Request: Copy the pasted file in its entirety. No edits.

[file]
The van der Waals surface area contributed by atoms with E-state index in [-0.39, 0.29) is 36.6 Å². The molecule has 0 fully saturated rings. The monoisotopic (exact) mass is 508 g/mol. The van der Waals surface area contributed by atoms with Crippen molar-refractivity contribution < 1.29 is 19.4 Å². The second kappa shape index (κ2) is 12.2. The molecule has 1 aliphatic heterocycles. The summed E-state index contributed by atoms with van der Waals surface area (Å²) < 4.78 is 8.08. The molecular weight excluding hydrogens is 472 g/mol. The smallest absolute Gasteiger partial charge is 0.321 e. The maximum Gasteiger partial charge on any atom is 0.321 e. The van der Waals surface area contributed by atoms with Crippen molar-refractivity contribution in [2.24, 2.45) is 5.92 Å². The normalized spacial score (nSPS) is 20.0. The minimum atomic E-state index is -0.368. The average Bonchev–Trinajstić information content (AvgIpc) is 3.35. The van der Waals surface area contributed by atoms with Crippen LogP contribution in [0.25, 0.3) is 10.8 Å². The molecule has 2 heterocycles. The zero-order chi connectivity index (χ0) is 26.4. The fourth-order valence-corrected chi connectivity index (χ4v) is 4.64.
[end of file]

The van der Waals surface area contributed by atoms with E-state index in [-0.39, 0.29) is 36.6 Å². The molecule has 0 fully saturated rings. The monoisotopic (exact) mass is 508 g/mol. The van der Waals surface area contributed by atoms with Crippen molar-refractivity contribution < 1.29 is 19.4 Å². The second kappa shape index (κ2) is 12.2. The molecule has 1 aliphatic heterocycles. The summed E-state index contributed by atoms with van der Waals surface area (Å²) < 4.78 is 8.08. The molecular weight excluding hydrogens is 472 g/mol. The smallest absolute Gasteiger partial charge is 0.321 e. The maximum Gasteiger partial charge on any atom is 0.321 e. The van der Waals surface area contributed by atoms with Crippen molar-refractivity contribution in [2.24, 2.45) is 5.92 Å². The normalized spacial score (nSPS) is 20.0. The minimum atomic E-state index is -0.368. The average Bonchev–Trinajstić information content (AvgIpc) is 3.35. The van der Waals surface area contributed by atoms with Crippen LogP contribution in [0.25, 0.3) is 10.8 Å². The molecule has 2 heterocycles. The zero-order chi connectivity index (χ0) is 26.4. The fourth-order valence-corrected chi connectivity index (χ4v) is 4.64.